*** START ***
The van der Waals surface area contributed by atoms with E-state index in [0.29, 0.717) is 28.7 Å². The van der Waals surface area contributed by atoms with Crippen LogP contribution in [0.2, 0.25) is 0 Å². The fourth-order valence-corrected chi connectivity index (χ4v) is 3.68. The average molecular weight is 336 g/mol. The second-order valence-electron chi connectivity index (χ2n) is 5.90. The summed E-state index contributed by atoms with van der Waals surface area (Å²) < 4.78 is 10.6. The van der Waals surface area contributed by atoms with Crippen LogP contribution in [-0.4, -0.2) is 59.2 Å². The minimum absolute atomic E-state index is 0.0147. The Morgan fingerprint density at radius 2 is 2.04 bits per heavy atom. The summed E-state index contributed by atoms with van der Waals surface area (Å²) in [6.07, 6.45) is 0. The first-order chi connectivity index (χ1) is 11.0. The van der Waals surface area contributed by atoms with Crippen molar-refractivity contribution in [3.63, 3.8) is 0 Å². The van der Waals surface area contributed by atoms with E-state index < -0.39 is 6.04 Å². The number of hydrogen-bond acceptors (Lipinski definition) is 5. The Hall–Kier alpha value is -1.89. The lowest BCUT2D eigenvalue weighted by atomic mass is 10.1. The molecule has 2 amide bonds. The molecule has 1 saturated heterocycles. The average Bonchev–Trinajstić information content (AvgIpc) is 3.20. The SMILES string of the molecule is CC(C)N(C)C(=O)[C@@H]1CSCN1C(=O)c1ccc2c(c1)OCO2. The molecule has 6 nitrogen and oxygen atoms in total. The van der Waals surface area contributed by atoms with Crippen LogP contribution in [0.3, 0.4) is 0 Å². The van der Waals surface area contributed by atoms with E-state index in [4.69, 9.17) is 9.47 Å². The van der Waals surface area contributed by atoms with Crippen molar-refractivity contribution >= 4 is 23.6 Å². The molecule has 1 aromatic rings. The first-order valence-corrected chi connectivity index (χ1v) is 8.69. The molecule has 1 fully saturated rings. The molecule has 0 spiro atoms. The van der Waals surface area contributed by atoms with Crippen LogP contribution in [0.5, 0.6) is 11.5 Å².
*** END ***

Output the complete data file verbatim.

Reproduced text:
The van der Waals surface area contributed by atoms with E-state index in [0.29, 0.717) is 28.7 Å². The van der Waals surface area contributed by atoms with Crippen LogP contribution in [0.2, 0.25) is 0 Å². The fourth-order valence-corrected chi connectivity index (χ4v) is 3.68. The average molecular weight is 336 g/mol. The second-order valence-electron chi connectivity index (χ2n) is 5.90. The summed E-state index contributed by atoms with van der Waals surface area (Å²) < 4.78 is 10.6. The van der Waals surface area contributed by atoms with Crippen LogP contribution in [-0.4, -0.2) is 59.2 Å². The minimum absolute atomic E-state index is 0.0147. The Morgan fingerprint density at radius 2 is 2.04 bits per heavy atom. The summed E-state index contributed by atoms with van der Waals surface area (Å²) in [6.07, 6.45) is 0. The first-order chi connectivity index (χ1) is 11.0. The van der Waals surface area contributed by atoms with Crippen molar-refractivity contribution in [3.63, 3.8) is 0 Å². The van der Waals surface area contributed by atoms with E-state index < -0.39 is 6.04 Å². The number of hydrogen-bond acceptors (Lipinski definition) is 5. The Hall–Kier alpha value is -1.89. The lowest BCUT2D eigenvalue weighted by atomic mass is 10.1. The molecule has 2 amide bonds. The molecule has 1 saturated heterocycles. The average Bonchev–Trinajstić information content (AvgIpc) is 3.20. The SMILES string of the molecule is CC(C)N(C)C(=O)[C@@H]1CSCN1C(=O)c1ccc2c(c1)OCO2. The molecule has 6 nitrogen and oxygen atoms in total. The van der Waals surface area contributed by atoms with Crippen LogP contribution in [0.3, 0.4) is 0 Å². The van der Waals surface area contributed by atoms with E-state index in [4.69, 9.17) is 9.47 Å². The van der Waals surface area contributed by atoms with Crippen molar-refractivity contribution >= 4 is 23.6 Å². The molecule has 1 aromatic rings. The first-order valence-corrected chi connectivity index (χ1v) is 8.69. The molecule has 1 fully saturated rings. The molecule has 0 spiro atoms. The van der Waals surface area contributed by atoms with Crippen LogP contribution in [0.5, 0.6) is 11.5 Å².